Thank you for the opportunity to share these views with both Committees.  Now, please indulge us in putting our comments into the record regarding taxation issues related to the implementation of the Democrat’s Health Care Law, more politely referred to as the Affordable Care Act.

On the issue of the extension of the Hospital Insurance Tax and additional payroll taxes to high wage income over $250,000 per year for families, such taxation essentially imposes a consumption tax. This is especially the case because the vast majority of this type of income eventually goes to families in these income strata.  Whether this is a clever way to only make the benefiting households pay or will turn into an inflationary tax on workers and consumers depends upon the market power of investors to preserve their level of personal income by either raising prices on the commodities that produce this income or cutting wages for their employees to make up the difference.  

Recent analysis by the Tax Policy Center estimates that 20% of the burden of paying corporate income taxes actually apply to wages, with 60% being born by shareholders.  We suggest that the same rationale might be applicable here, although TPC ignores the impact of the corporate income tax on market prices, which we believe is mistaken due to the degree of market concentration in the consumer economy.

The bottom line is, the new surtax in the Affordable Care Act will work its way into the labor and product markets, although in an economy where deflation is under reported, this is probably not a bad thing.

On the issue of the implementation of health insurance exchanges, I believe some degree of delay can be pardoned.  Until the recent Supreme Court case was resolved affirming the constitutionality of the Act, efforts to create exchanges would have been a vast waste of time had the Court ruled the other way.  Indeed, they may still well be, as we believe that the stock market has not yet priced in the implementation of pre-existing condition reforms in relation to the weakness of the mandates in the law.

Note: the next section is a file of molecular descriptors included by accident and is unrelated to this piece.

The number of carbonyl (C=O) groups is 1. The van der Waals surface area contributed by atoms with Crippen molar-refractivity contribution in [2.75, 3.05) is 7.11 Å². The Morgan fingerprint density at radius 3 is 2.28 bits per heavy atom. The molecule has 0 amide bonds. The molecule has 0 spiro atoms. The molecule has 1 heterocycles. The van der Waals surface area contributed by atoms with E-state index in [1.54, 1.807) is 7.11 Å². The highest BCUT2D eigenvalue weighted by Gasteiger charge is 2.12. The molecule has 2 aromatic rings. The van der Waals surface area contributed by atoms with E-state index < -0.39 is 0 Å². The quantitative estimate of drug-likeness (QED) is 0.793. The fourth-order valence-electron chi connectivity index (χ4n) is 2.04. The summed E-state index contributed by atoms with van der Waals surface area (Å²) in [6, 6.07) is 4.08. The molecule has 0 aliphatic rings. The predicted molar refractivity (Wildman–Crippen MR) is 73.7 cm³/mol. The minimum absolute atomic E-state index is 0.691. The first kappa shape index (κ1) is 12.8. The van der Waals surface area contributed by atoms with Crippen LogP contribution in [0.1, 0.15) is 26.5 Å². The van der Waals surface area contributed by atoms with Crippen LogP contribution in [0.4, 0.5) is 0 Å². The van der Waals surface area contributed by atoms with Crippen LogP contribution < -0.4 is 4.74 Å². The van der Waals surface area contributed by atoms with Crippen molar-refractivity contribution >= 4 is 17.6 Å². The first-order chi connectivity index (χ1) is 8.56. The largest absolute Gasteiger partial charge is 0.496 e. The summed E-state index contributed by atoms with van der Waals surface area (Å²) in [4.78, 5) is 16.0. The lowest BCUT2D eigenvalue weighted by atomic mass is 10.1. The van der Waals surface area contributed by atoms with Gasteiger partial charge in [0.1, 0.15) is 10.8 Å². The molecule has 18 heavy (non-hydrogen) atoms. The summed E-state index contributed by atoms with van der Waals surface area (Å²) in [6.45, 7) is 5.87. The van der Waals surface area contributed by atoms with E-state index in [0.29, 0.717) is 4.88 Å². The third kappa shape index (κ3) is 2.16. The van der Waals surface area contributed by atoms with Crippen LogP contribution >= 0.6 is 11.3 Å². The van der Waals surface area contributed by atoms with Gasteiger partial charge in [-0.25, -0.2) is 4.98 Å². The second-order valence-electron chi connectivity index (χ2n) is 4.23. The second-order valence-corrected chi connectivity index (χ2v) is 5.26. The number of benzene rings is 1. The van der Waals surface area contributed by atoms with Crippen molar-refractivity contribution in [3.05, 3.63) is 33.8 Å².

At some point, analysts will ask the following question: “Who is more risk averse, investors or the uninsured?” If the answer is the uninsured, then the provisions of the law will indeed work as planned and exchanges are a necessary part of the deal.  On the other hand, if the answer is investors, then the market for health insurance stocks is about to tumble, sending these companies into receivership which will likely resolve itself into some form of single-payer health plan which will make the efforts to set up exchanges a colossal waste.  
Of course, Congress could act prior to such a stampede and set up a tax subsidized public option for those who either cannot afford coverage or cannot obtain it due to pre-existing conditions in exchange for the repeal of mandates and guaranteed issue.  Eventually, as the demand for ever increasing profits will force more and more people into the public option, as such demands are endemic to modern capitalism.  At some point, all of the people who need insurance will be in the public option and the private insurance market will be a luxury item.  

In both cases, single-payer insurance and a public option are best funded by the Net Business Receipts Tax described above and in greater detail over the last two years in comments to both revenue committees.

We expect that because of the election recess and the fast pace of any Lame Duck session this will be the last time the Center has to opportunity to provide comments to both of these committees.  We wish to congratulate the both for an exiting exploration into the possibilities of tax reform.  In a Congress which the media has reported as being mired in gridlock, your agendas have provided a ray of hope for continuing bipartisanship.  We would hope that while Members and Senators are out on the political circuit, as they must be to enliven our democracy, staff can hold serious discussions on tax reform with the Administration, just in case a deal can be made after November 6th.  

Thank you for the opportunity to address the committee.  We are, of course, available for direct testimony or to answer questions by members and staff.